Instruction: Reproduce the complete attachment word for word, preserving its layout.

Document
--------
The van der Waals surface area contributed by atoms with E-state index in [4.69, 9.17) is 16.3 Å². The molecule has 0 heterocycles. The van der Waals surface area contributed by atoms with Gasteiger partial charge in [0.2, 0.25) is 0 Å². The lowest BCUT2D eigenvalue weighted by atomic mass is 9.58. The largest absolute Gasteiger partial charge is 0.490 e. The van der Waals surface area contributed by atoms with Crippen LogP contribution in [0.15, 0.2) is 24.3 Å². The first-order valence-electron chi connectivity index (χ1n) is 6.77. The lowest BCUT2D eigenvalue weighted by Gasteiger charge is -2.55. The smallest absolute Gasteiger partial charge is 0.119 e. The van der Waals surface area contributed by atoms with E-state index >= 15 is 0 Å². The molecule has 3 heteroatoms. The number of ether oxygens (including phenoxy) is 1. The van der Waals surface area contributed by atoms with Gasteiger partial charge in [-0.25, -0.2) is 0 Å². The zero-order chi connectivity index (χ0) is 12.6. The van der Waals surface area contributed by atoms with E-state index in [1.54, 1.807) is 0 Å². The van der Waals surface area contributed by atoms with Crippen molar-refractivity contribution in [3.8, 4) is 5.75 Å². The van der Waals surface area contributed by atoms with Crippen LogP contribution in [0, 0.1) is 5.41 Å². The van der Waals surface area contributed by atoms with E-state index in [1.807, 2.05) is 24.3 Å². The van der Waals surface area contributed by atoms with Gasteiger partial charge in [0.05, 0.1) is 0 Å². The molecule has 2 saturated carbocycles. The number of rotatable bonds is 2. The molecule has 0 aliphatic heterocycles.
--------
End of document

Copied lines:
The van der Waals surface area contributed by atoms with E-state index in [4.69, 9.17) is 16.3 Å². The molecule has 0 heterocycles. The van der Waals surface area contributed by atoms with Gasteiger partial charge in [0.2, 0.25) is 0 Å². The lowest BCUT2D eigenvalue weighted by atomic mass is 9.58. The largest absolute Gasteiger partial charge is 0.490 e. The van der Waals surface area contributed by atoms with Crippen LogP contribution in [0.15, 0.2) is 24.3 Å². The first-order valence-electron chi connectivity index (χ1n) is 6.77. The lowest BCUT2D eigenvalue weighted by Gasteiger charge is -2.55. The smallest absolute Gasteiger partial charge is 0.119 e. The van der Waals surface area contributed by atoms with E-state index >= 15 is 0 Å². The molecule has 3 heteroatoms. The number of ether oxygens (including phenoxy) is 1. The van der Waals surface area contributed by atoms with Gasteiger partial charge in [-0.25, -0.2) is 0 Å². The zero-order chi connectivity index (χ0) is 12.6. The van der Waals surface area contributed by atoms with E-state index in [1.54, 1.807) is 0 Å². The van der Waals surface area contributed by atoms with Crippen molar-refractivity contribution in [3.8, 4) is 5.75 Å². The van der Waals surface area contributed by atoms with Crippen LogP contribution in [0, 0.1) is 5.41 Å². The van der Waals surface area contributed by atoms with E-state index in [1.807, 2.05) is 24.3 Å². The van der Waals surface area contributed by atoms with Gasteiger partial charge in [0.05, 0.1) is 0 Å². The molecule has 2 saturated carbocycles. The number of rotatable bonds is 2. The molecule has 0 aliphatic heterocycles.